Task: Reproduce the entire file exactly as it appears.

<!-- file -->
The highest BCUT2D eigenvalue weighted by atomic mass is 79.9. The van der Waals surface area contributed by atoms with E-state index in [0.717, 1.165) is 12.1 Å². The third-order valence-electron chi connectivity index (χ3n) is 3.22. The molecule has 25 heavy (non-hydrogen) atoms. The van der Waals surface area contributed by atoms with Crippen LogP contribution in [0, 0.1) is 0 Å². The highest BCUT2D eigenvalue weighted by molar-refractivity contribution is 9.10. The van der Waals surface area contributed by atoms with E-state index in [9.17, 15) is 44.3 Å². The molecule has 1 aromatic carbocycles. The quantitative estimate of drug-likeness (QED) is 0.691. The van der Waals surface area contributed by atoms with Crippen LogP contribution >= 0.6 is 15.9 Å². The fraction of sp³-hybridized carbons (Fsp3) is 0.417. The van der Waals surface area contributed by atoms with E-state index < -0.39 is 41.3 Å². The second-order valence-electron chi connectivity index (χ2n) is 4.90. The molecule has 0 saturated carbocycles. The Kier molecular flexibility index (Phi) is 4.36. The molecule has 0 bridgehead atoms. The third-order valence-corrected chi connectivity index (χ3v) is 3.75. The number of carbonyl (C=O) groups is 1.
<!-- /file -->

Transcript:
The highest BCUT2D eigenvalue weighted by atomic mass is 79.9. The van der Waals surface area contributed by atoms with E-state index in [0.717, 1.165) is 12.1 Å². The third-order valence-electron chi connectivity index (χ3n) is 3.22. The molecule has 25 heavy (non-hydrogen) atoms. The van der Waals surface area contributed by atoms with Crippen LogP contribution in [0, 0.1) is 0 Å². The highest BCUT2D eigenvalue weighted by molar-refractivity contribution is 9.10. The van der Waals surface area contributed by atoms with E-state index in [9.17, 15) is 44.3 Å². The molecule has 1 aromatic carbocycles. The quantitative estimate of drug-likeness (QED) is 0.691. The van der Waals surface area contributed by atoms with Crippen LogP contribution >= 0.6 is 15.9 Å². The fraction of sp³-hybridized carbons (Fsp3) is 0.417. The van der Waals surface area contributed by atoms with E-state index < -0.39 is 41.3 Å². The second-order valence-electron chi connectivity index (χ2n) is 4.90. The molecule has 0 saturated carbocycles. The Kier molecular flexibility index (Phi) is 4.36. The molecule has 0 bridgehead atoms. The third-order valence-corrected chi connectivity index (χ3v) is 3.75. The number of carbonyl (C=O) groups is 1.